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H-1B

What is H-1B?

Obtaining H-1B visa or status is the most common method for professionals to obtain work authorization in the United States. U.S. businesses use the H-1B visa program to employ foreign workers in specialty occupations that require theoretical or practical application of a body of highly specialized knowledge. You may be eligible for an H-1B if you are planning to work for a business in an occupation that normally requires a bachelor’s degree or higher in a related field of study (e.g., engineers, accountants, marketing analysts, software developers, teachers), you have at least a bachelor’s degree or equivalent in a field related to the position, and the business petitioner has a bona fide need for an H-1B worker.

H-1B annual cap

There is an annual cap (or quota) on the number of first-time H-1B petitions that can be filed with USCIS. Specifically there is a regular cap of 65,000 H-1B visas. Not all H-1B visas are subject to this annual cap. Up to 6,800 visas are set aside from the 65,000 each fiscal year for the H-1B1 program under the terms of the legislation implementing the U.S. Chile and U.S. Singapore free trade agreements. Moreover, an advanced degree exemption is provided for the first 20,000 petitions filed for a beneficiary who has obtained a U.S. master’s degree or higher. Once that limit is reached, any petitions filed for beneficiaries with a U.S. master’s degree or higher will count against the regular cap.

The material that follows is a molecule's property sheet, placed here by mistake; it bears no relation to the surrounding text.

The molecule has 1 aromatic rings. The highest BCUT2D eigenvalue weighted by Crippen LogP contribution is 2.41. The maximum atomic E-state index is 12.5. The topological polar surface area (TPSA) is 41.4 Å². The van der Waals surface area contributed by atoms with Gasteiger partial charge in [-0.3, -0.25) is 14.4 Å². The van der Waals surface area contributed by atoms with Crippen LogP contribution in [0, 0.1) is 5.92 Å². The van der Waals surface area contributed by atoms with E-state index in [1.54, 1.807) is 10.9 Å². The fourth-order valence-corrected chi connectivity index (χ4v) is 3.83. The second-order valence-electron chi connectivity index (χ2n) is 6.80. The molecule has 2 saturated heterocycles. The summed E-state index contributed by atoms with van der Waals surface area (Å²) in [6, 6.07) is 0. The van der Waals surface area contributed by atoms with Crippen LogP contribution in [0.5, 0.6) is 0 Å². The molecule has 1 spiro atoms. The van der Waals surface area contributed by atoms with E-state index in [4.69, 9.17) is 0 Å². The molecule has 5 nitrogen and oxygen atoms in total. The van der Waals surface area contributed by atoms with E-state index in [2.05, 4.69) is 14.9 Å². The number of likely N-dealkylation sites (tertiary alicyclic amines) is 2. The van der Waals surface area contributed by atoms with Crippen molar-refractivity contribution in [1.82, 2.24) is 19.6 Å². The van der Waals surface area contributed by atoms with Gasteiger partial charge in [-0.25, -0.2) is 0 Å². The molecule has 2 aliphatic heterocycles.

In recent years, USCIS has received a sufficient number of H-1B petitions to reach the statutory cap of 65,000 visas. USCIS has also received more than the limit of 20,000 H-1B petitions filed under the advanced degree exemption. For fiscal year 2015, USCIS received about 172,500 H-1B petitions. When the cap is reached, USCIS will conduct a computer-generated random selection process, or lottery, to select enough petitions to meet the 65,000 general-category cap and 20,000 cap under the advanced degree exemption. For cap-subject petitions not randomly selected, USCIS will reject and return the petition with filing fees.

If you are interested in H-1B, please contact us for questions or schedule a consultation.